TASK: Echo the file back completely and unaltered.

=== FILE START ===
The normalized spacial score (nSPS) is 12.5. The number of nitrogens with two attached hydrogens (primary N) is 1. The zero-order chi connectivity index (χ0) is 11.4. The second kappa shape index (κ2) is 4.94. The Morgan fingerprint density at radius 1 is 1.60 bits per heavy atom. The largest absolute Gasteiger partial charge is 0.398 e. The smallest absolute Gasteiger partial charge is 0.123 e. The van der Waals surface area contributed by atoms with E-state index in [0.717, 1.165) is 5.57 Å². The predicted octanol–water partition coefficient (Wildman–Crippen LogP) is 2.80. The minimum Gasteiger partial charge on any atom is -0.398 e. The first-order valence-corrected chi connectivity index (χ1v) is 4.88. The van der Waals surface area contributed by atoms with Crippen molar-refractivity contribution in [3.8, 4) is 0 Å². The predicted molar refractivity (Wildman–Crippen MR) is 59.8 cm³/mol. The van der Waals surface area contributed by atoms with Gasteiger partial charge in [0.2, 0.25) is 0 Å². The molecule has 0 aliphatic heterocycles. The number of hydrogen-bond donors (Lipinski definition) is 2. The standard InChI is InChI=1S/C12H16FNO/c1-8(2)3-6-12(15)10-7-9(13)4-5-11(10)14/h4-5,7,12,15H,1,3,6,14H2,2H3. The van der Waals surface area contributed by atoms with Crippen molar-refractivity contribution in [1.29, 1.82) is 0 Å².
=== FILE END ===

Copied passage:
The normalized spacial score (nSPS) is 12.5. The number of nitrogens with two attached hydrogens (primary N) is 1. The zero-order chi connectivity index (χ0) is 11.4. The second kappa shape index (κ2) is 4.94. The Morgan fingerprint density at radius 1 is 1.60 bits per heavy atom. The largest absolute Gasteiger partial charge is 0.398 e. The smallest absolute Gasteiger partial charge is 0.123 e. The van der Waals surface area contributed by atoms with E-state index in [0.717, 1.165) is 5.57 Å². The predicted octanol–water partition coefficient (Wildman–Crippen LogP) is 2.80. The minimum Gasteiger partial charge on any atom is -0.398 e. The first-order valence-corrected chi connectivity index (χ1v) is 4.88. The van der Waals surface area contributed by atoms with Crippen molar-refractivity contribution in [3.8, 4) is 0 Å². The predicted molar refractivity (Wildman–Crippen MR) is 59.8 cm³/mol. The van der Waals surface area contributed by atoms with Gasteiger partial charge in [0.2, 0.25) is 0 Å². The molecule has 0 aliphatic heterocycles. The number of hydrogen-bond donors (Lipinski definition) is 2. The standard InChI is InChI=1S/C12H16FNO/c1-8(2)3-6-12(15)10-7-9(13)4-5-11(10)14/h4-5,7,12,15H,1,3,6,14H2,2H3. The van der Waals surface area contributed by atoms with Crippen molar-refractivity contribution in [1.29, 1.82) is 0 Å².